Dr Vijitha S Vempuluru, Assistant Professor, Dept. of Ophthalmology, AIIMS Bibinagar, Telangana, India, helps set the record straight.
India is currently witnessing the outbreak of a highly contagious eye infection called conjunctivitis, also known as pink eye. While government health agencies and medical professionals are actively engaged in raising awareness about the condition, there are several misconceptions that are hampering prevention efforts and timely treatment.
First Check reached out to Dr Vijitha S Vempuluru, Assistant Professor, Dept. of Ophthalmology, All India Institute of Medical Sciences (AIIMS) Bibinagar, Telangana, India, to help debunk the most common myths about conjunctivitis.
Myth 1: If you look at an infected person’s eye, you will get the pink eye.
Fact: Not all pink eye infections are contagious. Besides, the infection is not air-borne, and spreads through physical contact or fomites such as towels, glasses, etc. “So, unless you’re standing close enough to be physically touching the person, you are unlikely to contract the infection,” explains Dr Vijitha.
Myth 2: Conjunctivitis is a children’s disease.
Fact: “Conjunctivitis can affect individuals of any age from newborns to elderly, and the causative agent may differ,” asserts the expert. However, children are more likely to be infected due to greater hand-to-eye contact and proximity in places like schools and daycares.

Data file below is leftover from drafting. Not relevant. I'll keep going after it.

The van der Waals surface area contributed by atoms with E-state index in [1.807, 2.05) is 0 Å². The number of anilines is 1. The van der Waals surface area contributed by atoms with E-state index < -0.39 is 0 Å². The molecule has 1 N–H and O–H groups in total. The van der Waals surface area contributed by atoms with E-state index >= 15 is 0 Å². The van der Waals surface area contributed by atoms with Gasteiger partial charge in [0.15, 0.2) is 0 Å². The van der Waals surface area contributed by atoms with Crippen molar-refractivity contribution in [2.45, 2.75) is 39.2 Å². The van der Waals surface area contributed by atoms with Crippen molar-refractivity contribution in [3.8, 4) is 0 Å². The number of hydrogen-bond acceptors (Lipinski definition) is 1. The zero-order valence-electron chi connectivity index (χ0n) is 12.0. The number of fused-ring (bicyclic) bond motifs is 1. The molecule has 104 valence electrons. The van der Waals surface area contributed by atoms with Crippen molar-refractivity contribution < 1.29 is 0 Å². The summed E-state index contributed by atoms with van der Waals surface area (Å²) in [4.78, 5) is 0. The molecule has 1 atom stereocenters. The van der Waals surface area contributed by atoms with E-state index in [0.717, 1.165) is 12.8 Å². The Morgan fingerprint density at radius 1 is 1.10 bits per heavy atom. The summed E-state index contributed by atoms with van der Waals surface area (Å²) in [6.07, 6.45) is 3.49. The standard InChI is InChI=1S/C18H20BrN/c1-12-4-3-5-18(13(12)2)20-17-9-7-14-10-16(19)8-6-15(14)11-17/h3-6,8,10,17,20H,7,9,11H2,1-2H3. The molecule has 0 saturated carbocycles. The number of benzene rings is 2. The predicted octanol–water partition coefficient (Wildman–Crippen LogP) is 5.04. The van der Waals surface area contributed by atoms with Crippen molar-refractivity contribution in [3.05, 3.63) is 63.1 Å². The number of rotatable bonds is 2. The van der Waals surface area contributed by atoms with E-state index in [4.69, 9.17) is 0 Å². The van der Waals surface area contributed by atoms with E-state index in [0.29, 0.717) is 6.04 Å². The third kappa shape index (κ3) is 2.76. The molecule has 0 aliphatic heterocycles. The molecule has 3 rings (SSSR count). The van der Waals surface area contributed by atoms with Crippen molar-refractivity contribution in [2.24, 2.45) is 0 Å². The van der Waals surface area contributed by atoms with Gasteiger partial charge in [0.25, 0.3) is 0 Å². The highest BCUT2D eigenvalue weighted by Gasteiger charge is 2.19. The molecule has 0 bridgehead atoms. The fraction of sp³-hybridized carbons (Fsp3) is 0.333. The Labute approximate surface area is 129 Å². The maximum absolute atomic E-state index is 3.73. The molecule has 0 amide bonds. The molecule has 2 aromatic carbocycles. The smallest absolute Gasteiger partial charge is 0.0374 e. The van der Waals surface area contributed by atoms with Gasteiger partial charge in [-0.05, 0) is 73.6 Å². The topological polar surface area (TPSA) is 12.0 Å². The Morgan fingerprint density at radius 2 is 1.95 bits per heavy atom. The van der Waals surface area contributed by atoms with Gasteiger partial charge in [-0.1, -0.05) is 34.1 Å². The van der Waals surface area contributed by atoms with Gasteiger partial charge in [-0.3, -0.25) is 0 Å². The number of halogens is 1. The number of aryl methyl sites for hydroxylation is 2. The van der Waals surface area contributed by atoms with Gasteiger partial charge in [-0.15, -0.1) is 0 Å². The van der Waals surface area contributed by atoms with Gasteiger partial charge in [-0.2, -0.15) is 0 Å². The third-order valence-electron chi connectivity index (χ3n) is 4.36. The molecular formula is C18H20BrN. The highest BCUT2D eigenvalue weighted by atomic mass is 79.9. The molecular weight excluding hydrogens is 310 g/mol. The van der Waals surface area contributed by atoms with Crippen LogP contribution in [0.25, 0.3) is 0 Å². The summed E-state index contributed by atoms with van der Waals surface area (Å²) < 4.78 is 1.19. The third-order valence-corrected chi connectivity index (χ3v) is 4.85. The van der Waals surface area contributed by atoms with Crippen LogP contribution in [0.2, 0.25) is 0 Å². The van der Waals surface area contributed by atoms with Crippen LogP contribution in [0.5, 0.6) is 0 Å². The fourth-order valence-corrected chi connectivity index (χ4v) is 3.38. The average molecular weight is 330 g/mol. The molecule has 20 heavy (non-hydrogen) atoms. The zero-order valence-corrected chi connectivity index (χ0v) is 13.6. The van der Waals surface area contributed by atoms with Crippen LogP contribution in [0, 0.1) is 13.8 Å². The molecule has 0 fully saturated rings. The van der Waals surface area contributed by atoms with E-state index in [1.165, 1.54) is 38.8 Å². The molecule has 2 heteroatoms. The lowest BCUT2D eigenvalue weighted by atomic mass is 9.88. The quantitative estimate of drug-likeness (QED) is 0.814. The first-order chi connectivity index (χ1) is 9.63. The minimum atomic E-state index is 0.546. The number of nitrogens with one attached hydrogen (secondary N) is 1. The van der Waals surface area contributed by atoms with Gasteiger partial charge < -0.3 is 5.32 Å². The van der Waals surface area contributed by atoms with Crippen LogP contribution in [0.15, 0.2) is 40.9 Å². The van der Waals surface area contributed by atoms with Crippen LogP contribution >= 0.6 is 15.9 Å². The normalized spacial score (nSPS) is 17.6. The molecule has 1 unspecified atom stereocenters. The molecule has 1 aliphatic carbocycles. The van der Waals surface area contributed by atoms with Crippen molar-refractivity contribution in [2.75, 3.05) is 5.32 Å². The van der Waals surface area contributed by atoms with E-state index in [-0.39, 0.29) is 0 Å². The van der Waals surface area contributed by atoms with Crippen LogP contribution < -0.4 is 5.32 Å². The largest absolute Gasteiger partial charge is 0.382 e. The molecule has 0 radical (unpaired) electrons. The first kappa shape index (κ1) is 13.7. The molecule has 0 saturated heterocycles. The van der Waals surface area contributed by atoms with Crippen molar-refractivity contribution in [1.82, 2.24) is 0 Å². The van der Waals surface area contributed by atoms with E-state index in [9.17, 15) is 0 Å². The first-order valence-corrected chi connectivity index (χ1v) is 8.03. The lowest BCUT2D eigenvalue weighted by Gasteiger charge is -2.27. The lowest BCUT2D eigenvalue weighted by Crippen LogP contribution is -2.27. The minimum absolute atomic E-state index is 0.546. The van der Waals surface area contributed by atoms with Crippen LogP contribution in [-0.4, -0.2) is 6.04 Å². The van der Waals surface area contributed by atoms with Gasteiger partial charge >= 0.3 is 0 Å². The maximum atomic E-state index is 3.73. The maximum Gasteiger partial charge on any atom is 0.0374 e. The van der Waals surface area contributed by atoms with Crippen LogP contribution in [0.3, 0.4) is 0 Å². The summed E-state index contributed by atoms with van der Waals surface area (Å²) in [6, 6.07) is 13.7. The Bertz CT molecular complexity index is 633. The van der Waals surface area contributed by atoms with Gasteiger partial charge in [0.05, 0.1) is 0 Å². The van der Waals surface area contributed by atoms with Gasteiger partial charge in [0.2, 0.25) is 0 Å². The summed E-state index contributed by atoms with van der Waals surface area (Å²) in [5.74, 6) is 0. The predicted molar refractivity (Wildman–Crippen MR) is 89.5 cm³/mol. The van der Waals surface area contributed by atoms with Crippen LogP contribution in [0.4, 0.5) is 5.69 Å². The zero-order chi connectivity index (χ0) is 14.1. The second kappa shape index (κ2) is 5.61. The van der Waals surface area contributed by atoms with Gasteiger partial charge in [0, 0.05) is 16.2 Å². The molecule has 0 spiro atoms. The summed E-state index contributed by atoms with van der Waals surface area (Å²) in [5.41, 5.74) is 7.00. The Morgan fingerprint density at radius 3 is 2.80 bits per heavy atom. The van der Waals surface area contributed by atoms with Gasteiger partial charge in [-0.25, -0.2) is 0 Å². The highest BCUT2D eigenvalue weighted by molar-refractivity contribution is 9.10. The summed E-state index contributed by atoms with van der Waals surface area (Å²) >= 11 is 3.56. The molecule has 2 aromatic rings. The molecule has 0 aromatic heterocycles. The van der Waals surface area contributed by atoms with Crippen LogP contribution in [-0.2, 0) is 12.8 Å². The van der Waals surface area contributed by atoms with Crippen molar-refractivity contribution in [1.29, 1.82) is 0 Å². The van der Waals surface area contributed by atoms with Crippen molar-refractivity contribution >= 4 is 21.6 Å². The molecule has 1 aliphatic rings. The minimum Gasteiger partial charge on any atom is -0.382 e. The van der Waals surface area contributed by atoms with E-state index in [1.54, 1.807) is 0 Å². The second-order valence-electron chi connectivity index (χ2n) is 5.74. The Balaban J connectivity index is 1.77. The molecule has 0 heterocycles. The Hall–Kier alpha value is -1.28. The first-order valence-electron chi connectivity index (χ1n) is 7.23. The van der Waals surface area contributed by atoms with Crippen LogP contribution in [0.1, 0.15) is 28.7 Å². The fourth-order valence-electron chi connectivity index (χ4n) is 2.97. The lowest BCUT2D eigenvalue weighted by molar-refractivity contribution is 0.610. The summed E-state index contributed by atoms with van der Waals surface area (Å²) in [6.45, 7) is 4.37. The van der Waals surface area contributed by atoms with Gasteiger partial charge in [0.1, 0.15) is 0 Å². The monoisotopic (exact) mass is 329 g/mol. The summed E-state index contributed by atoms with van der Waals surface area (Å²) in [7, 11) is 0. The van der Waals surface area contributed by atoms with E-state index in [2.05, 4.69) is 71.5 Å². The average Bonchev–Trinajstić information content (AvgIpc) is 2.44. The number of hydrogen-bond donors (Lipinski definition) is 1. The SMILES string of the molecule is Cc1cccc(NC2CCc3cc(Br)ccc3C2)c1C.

Myth 3: Conjunctivitis is not contagious.
Fact: Conjunctivitis of infectious etiology is contagious, while other forms such as allergic conjunctivitis may not spread from one person to another by contact. “Differentiating between these types warrants assessment by an ophthalmologist (eye specialist), who can advise on appropriate treatment measures,” says Dr Vijitha.
Myth 4: Home remedies can cure pink eye.
Fact: While home remedies such as cold compresses can alleviate discomfort, it cannot remedy the condition. Dr Vijitha recommends definitive treatment as advised by an ophthalmologist, depending on the underlying cause. “Seeking a doctor’s opinion is especially crucial in severe eye disease,” she notes.
Myth 5: Babies cannot be born with conjunctivitis.
Fact: Neonatal conjunctivitis, also known as ophthalmia neonatorum, is an eye infection affecting newborns at the time of, or immediately after, birth. “Often contracted during birth, it stems from bacterial, viral, or chlamydial infections. Babies born with such infections also run the risk of developing systemic infection,” informs Dr Vijitha.
To sum it up, there are many causes for conjunctivitis. Outbreaks are usually caused by infectious agents. It is important to consult a doctor immediately if the redness in the eye worsens, eye pain ensues, or vision becomes blurry.
Simple but important measures including maintaining hand hygiene, avoiding direct contact with infected individuals or their items can help prevent the spread of the infection.